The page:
So maybe in a month or so I know exactly what needs to be done, what keywords to use and whether they are supposed to be bold, Italics or a different colour. Interesting challenge… Some comments I received were about things I never heard of such as ‘H tags’. What on earth are they? I have read quite a bit about blogging, may not understand all of it, and there are obvious words and terms out here that are totally new to me.

Specialist or novice?

That makes it even more challenging. One thing I have noticed – it seems that many people who have a website or blog seem to know about SEO or ‘pretend’ to do so. When I get a comment with a link to a site that supposedly can assist me, it would be interesting to see where these sites are actually ranking. Their credibility would increase enormously if they have been able to reach the first page.

For now I accept defeat that I am a novice when it comes to SEO. Fortunately I have never pretended to be an expert on the topic and I won’t advice others until I am. Unless I manage to find my way to the top I keep on searching, filtering and sifting through the countless sites full of well-meant advice. Only then when I have mastered the art of successful SEO I will start telling others what may help.

Hope you stay with me!

Help, my ranking is low!

Obviously my ranking is low because I get targeted by all kind of miracle workers who are willing to boost my popularity for a price. It is interesting and intriguing as I really do not know much about it – the so-called SEO or Search Engine Optimisation.

It must be every site owner’s worst nightmare – this phenomenon of ranking. How does one go about it and what makes your page go to the top? To be realistic there is only one space at the top and there is only one first page. Usually the sites that are at the top of page 1 ‘buy’ their space. At the moment I am not interested in that so I’ll leave that option.

What is SEO?

Let’s step back and explore SEO a bit further. “The process of improving webpages so they rank higher in search engines for your targeted key words”, are the words Shimon Chandler uses when he introduces his PowerPoint about SEO. He is one of the many links to SEO on the first page. It is hard for novices to know which one to read, believe and try. As with many sources of information nowadays, it is not easy to educate yourself – there is just too much information available.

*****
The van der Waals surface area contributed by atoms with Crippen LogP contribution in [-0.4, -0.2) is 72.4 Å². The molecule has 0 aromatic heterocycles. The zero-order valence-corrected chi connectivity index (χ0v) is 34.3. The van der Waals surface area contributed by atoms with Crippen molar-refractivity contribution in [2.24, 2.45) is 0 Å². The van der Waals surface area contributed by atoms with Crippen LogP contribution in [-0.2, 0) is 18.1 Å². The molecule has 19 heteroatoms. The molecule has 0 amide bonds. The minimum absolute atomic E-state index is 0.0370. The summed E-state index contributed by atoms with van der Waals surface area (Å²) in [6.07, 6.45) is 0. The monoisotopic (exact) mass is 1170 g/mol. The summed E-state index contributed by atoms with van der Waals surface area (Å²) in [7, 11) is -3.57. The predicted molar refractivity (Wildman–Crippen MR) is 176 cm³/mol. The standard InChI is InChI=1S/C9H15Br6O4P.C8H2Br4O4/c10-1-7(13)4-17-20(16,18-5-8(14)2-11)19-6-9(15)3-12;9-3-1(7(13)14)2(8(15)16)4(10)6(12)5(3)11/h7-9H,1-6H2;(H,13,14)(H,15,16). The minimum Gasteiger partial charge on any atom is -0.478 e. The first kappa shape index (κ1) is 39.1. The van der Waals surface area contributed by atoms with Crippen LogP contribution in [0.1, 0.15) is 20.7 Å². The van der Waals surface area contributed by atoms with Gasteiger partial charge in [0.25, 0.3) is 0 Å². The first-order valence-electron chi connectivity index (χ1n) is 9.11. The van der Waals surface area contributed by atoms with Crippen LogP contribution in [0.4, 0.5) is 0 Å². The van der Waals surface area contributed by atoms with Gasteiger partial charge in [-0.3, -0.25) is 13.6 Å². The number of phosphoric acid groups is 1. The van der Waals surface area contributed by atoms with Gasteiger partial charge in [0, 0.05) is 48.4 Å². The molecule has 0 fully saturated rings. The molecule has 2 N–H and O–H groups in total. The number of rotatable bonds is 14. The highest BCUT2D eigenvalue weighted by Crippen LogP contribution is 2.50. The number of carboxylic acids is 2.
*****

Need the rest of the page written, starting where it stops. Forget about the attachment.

Another specialist on the first page presented his daughter who, after hearing about monetisation of blogs, decided to create her own blog, put AdSense on it and managed to make $1000 per month in no time. When you are 16 this is no doubt a much better income earner than dog walking, babysitting or selling fast food. But I don’t believe it is that easy, although for her it might have been as her father is a SEO specialist.

Unfortunately I do not have SEO gurus in my circle of friends so I have to figure it out myself or pay for it. “Pay for what?” I say immediately as I don’t know what needs to be done. I heard that the majority of people who browse the web do not go past the first page. That is tough, the first page! To be one of the ‘chosen’ ones on page one of all those ‘wannabees’ must come with a huge price – excuse me for being cynical!

SEO marketing…..

I bet this article will attract a large number of SEO specialists which may be good for me. I will be able to have a look at their offerings before I decide what it is that I need to do to get to that coveted number 1 spot. The unfortunate thing is though that I do not really understand their technical jargon, too specialised for me. As always the same issue – unless you are computer savvy it is beyond my ‘technical’ comprehension!